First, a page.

So, things are looking very good to me right now, the weather has finally gotten nice on a regular basis, and spring is well and truly in full swing here now. I’m liking doing dedicated outings much more than I thought that I would, although it still bothers me a little to pass by subjects that I’d like to photograph because I don’t have all my camera gear with me all the time. On the other hand, not trying to photograph flowers blowing around in the wind and getting frustrated with the poor images that are a result of trying more than makes up for passing a flower that I’d like to photograph. I could have included more photos of more species of birds in this post, but the photos wouldn’t be very good.
With nice weather and good light on most days, I’m not jonesing for the 5D Mk IV like I was when I was shooting in low light most of the time this past winter. Yes, I’d like the expanded dynamic range of the 5D for most of my images, but I can do quite well with what I have, if I do say so myself. Again, doing dedicated outing helps in that respect as well, as I can work around the short comings of the 7D and 60D cameras that I’m using now, and the overall quality of the photos that I’m shooting continues to improve.
And maybe it’s a sign of getting older, but I’m enjoying the slower pace of the dedicated outings that I’ve been doing. It was nice to sit in a field of dandelions waiting for the bee from the last post to show up. I didn’t mind fiddling with the tripod and camera settings to shoot the buildings in downtown Grand Rapids nor the night images that I shot. On the day I shot the photos in this post, I spent quite a bit of time watching the waves of warblers moving through the trees at the swamp at Lane’s Landing. I no longer feel the need to rush ahead to see what’s over the next hill or around the next bend the way that I’ve always felt before.
In a way, it’s almost like fly fishing for trout. One of the first things that I learned when I began fly fishing was that I had to slow down and take my time, not rush from spot to spot in hopes of catching a fish. Also, just as in fly fishing, good gear makes a huge difference in how enjoyable the experience is. There’s nothing worse than trying to cast with a cheap, poorly made fly rod, other than to try to shoot good photos with a camera that doesn’t function as it should.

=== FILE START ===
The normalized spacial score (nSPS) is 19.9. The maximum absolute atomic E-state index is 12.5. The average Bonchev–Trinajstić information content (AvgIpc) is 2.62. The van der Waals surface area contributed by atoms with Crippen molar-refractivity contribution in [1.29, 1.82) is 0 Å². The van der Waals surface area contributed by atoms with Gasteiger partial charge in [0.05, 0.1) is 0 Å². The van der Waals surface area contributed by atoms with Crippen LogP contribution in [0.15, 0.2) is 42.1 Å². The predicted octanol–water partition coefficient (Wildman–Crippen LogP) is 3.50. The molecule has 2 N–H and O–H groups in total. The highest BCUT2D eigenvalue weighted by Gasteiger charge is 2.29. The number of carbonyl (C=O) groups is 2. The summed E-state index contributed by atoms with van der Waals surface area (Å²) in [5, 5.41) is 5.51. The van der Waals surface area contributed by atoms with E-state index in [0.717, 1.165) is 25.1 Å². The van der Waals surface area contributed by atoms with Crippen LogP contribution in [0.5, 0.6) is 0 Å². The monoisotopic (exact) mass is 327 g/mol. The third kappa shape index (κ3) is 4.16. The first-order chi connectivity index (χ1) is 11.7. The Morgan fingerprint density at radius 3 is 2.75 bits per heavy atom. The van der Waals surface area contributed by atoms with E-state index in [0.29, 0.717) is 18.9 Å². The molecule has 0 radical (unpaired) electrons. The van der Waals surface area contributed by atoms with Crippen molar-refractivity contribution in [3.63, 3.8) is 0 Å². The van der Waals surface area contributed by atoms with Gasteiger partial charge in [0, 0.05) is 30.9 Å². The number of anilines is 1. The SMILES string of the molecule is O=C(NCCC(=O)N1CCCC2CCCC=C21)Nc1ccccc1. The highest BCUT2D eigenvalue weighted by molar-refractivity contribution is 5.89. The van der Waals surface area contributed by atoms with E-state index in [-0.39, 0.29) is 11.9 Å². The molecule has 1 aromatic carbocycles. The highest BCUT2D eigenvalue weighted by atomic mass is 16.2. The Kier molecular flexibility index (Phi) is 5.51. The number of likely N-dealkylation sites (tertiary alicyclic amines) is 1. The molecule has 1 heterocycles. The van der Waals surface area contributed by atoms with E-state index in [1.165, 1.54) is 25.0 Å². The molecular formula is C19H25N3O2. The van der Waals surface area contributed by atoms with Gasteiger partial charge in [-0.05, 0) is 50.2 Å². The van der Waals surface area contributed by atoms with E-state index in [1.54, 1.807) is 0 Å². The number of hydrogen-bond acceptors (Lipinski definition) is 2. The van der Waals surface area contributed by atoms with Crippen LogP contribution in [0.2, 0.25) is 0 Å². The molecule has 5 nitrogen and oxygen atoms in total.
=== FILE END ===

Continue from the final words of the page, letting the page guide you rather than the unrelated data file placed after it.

The level of equipment that I have now may not be the very best, but I’m still extracting more details in my images all the time. In many of my images, you can see the textures of a bird’s feathers, or in the petals of a flower. That helps to make the images look more three-dimensional as in most of the images in this post, especially the sandhill crane, in that image, you can get an idea about the muscle structure of the crane’s breast muscles as it flies.
There I go bragging again, I’m sorry, but I’m really enjoying photography more than ever as the quality of the images that I shoot improves.
Changing the subject, tonight I’m starting a new schedule at work. I’ll have Thursdays and Fridays off from work from now on, woo hoo, two full days off rather than just one! Another item on the positive side is that my Wednesdays will be the shortest workday of the week, which will give me even more time for my “weekends”. The only downside is that my first day back at work each week is my longest scheduled day, around 13 hours long.
That’s my long-winded way of saying that it may take me a day or two to catch up with any comments readers may leave to this post, as I’ll be pressed for sleep the next 36 hours. But, I will get caught up again once I have finished the long day, and I’m into the regular part of my schedule, which is three 9 hour long days in a row.
That’s it for this one, thanks for stopping by!